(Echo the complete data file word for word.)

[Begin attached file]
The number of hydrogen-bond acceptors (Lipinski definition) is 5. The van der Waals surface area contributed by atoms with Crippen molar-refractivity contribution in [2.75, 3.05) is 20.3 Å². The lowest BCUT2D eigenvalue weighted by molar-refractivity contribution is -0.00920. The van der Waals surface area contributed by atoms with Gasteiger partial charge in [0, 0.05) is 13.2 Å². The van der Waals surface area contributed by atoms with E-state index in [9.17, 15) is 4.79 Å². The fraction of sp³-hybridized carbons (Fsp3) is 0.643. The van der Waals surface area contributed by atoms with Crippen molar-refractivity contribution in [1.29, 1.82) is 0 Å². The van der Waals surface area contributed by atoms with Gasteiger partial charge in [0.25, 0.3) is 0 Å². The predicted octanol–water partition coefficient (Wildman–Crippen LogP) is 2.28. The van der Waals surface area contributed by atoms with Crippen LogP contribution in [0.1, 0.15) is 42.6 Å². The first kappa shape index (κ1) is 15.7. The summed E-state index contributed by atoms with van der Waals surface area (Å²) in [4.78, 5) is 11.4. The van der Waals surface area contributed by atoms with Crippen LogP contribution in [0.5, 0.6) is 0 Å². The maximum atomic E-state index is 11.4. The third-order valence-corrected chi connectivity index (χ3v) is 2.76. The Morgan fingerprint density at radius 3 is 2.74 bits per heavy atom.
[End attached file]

The number of hydrogen-bond acceptors (Lipinski definition) is 5. The van der Waals surface area contributed by atoms with Crippen molar-refractivity contribution in [2.75, 3.05) is 20.3 Å². The lowest BCUT2D eigenvalue weighted by molar-refractivity contribution is -0.00920. The van der Waals surface area contributed by atoms with Gasteiger partial charge in [0, 0.05) is 13.2 Å². The van der Waals surface area contributed by atoms with E-state index in [9.17, 15) is 4.79 Å². The fraction of sp³-hybridized carbons (Fsp3) is 0.643. The van der Waals surface area contributed by atoms with Crippen molar-refractivity contribution in [1.29, 1.82) is 0 Å². The van der Waals surface area contributed by atoms with Gasteiger partial charge in [0.25, 0.3) is 0 Å². The predicted octanol–water partition coefficient (Wildman–Crippen LogP) is 2.28. The van der Waals surface area contributed by atoms with Crippen LogP contribution in [0.1, 0.15) is 42.6 Å². The first kappa shape index (κ1) is 15.7. The summed E-state index contributed by atoms with van der Waals surface area (Å²) in [4.78, 5) is 11.4. The van der Waals surface area contributed by atoms with Crippen LogP contribution in [0.5, 0.6) is 0 Å². The maximum atomic E-state index is 11.4. The third-order valence-corrected chi connectivity index (χ3v) is 2.76. The Morgan fingerprint density at radius 3 is 2.74 bits per heavy atom.